...because, "Get Out", a fascinating film worthy of several viewings, has already been done -- and done well. I dunno, maybe this film could be entitled, "Son of Get Out" or "Get Out Returns", but like most sequels, it would still fall flat. Listen, you can't help but make comparisons between the two films.
Okay, I'm not a kid basher, but two days after viewing this movie, one thing still stands out in my mind. The overly coached child actress -- cute as a button -- came off as a non-stop scene stealer vying for an Oscar nod. Precocious is one thing, but never taking your tiny foot off of the accelerator pedal is another. With a recently deceased mother and a brain damaged, unemployed father, this child's life has been completely wrecked, yet she showed little, if any, evidence of traumatic fallout. In fact, as the character was written and portrayed, "Ava", an eight year old, has the wisdom and self-discipline of a 40 year old. She didn't need either parent because she could have raised herself while maintaining an 850 credit score. This type of heavy handed scripting mixed with overdone child acting works in 30 second commercials, but in a feature length film it's distracting and frankly, annoying.
Okay, the film...I wanted to love it. I always gravitate toward Blumhouse releases, but this is a case of, "you can't win 'em all". I'm okay with a little bit of "you've got to be kidding", because sometimes, with just the right amount of it, you end up with "Get Out". This film is no "Get Out". It features the protagonist -- a man who was involved in a serious car accident that claimed his wife and left him brain dead. Through some undisclosed miracle of medicine, he woke up with his autonomic nervous system completely intact. The only lasting issue is amnesia --- he has total memory loss. That's the premise. Eventually, he returns home and is retrained via little post-it notes left all over the house (written by guess who), but nothing is coming naturally to him, and he's displayed violent tendencies that were never a part of his pre-accident life. Once we're satisfied that this man is truly impaired and kinda/sorta failing as a parent, we are introduced to a potential cure, rendered via hypnosis. Now, we all know that there is no hypnotic state that presents as a movie within a movie, but it worked in "Get Out". The writers of "Black Box" took a chance that we'd go for it a second time, even mimicking the black room that alarmed patients inhabit when they're fully hypnotized (hence the title, "Black Box"). Secondly, the characters were nowhere near as interesting as those in "Get Out". These characters are hardly sympathetic (when they should be), and they lack any depth at all.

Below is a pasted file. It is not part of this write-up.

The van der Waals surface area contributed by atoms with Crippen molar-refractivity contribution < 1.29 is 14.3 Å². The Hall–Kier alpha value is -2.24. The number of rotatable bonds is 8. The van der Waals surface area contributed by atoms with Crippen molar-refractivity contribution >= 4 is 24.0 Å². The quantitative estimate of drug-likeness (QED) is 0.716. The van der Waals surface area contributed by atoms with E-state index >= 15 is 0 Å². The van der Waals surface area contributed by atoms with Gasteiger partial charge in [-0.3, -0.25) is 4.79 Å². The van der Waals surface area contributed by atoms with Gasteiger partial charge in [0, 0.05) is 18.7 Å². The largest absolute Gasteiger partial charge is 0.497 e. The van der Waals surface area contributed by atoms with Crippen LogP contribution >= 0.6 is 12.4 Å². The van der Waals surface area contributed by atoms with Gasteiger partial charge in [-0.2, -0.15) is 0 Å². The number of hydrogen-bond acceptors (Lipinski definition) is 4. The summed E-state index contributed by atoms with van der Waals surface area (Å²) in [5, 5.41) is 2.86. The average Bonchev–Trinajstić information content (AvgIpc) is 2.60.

I can't overlook the absolutely ridiculous, completely sci-fi features the film's writers ascribed to state-of-the-art medical treatment. Come on...we're in a normal hospital, with normal doctors, normal ICUs, normal beeps and monitors, surrounded by a hospital parking lot filled with normal SUVs, and we're supposed to believe that Star Trek's Sickbay is open for business just down the hall? How is it that the entire world doesn't know about the ground breaking results being realized via research conducted with a dental chair, ophthalmology equipment, a EEG cap, and a room sized computer run by a lap top? The doctor routinely parades brain dead patients on stage at her lectures, yet the videos proving that she can harness memories from the lost seem to be relegated to playing in her waiting room. And why didn't the protagonist's doctors give the ground breaking approach more validity then, "Yeah, sure, give it a try. It couldn't hurt"? The ultimate decision to see this doctor was made out of frustration -- a last ditch effort, if you will. Sure, it was nice to see the ever lovely and dignified Phylicia Rashad, in a white lab coat, but I wish they had given her something to do besides play a 21st century version of Dr. Frankenstein.
Don't doze off or you'll wake up entirely confused -- convinced you've missed something really important. You did. It's confusing parsing through this guy, that guy, and the other guy -- especially when one of them is alive (technically speaking), the other guy is practicing conventional medicine, and the other guy is...well, that's the twist.
Nope...didn't feel this one, at all. Wish I could have given it four or five stars, but not even close.